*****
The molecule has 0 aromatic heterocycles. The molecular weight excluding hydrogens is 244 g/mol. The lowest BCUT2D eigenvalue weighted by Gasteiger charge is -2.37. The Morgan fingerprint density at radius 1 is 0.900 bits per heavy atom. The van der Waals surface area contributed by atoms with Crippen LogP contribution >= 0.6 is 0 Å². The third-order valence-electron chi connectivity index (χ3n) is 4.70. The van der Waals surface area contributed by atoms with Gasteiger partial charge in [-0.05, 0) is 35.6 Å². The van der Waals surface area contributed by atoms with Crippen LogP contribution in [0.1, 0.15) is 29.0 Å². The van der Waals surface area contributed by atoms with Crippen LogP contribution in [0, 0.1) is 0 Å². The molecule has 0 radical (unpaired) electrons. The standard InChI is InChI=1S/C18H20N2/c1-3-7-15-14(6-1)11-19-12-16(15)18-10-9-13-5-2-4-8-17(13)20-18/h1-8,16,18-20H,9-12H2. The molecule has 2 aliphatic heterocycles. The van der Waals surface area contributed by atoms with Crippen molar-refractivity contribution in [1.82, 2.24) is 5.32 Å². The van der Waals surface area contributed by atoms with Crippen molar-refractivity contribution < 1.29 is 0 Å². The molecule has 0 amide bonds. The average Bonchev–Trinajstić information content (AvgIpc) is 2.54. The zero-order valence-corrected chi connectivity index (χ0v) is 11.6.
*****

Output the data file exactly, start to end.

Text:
The molecule has 0 aromatic heterocycles. The molecular weight excluding hydrogens is 244 g/mol. The lowest BCUT2D eigenvalue weighted by Gasteiger charge is -2.37. The Morgan fingerprint density at radius 1 is 0.900 bits per heavy atom. The van der Waals surface area contributed by atoms with Crippen LogP contribution >= 0.6 is 0 Å². The third-order valence-electron chi connectivity index (χ3n) is 4.70. The van der Waals surface area contributed by atoms with Gasteiger partial charge in [-0.05, 0) is 35.6 Å². The van der Waals surface area contributed by atoms with Crippen LogP contribution in [0.1, 0.15) is 29.0 Å². The van der Waals surface area contributed by atoms with Crippen LogP contribution in [0, 0.1) is 0 Å². The molecule has 0 radical (unpaired) electrons. The standard InChI is InChI=1S/C18H20N2/c1-3-7-15-14(6-1)11-19-12-16(15)18-10-9-13-5-2-4-8-17(13)20-18/h1-8,16,18-20H,9-12H2. The molecule has 2 aliphatic heterocycles. The van der Waals surface area contributed by atoms with Crippen molar-refractivity contribution in [1.82, 2.24) is 5.32 Å². The van der Waals surface area contributed by atoms with Crippen molar-refractivity contribution < 1.29 is 0 Å². The molecule has 0 amide bonds. The average Bonchev–Trinajstić information content (AvgIpc) is 2.54. The zero-order valence-corrected chi connectivity index (χ0v) is 11.6.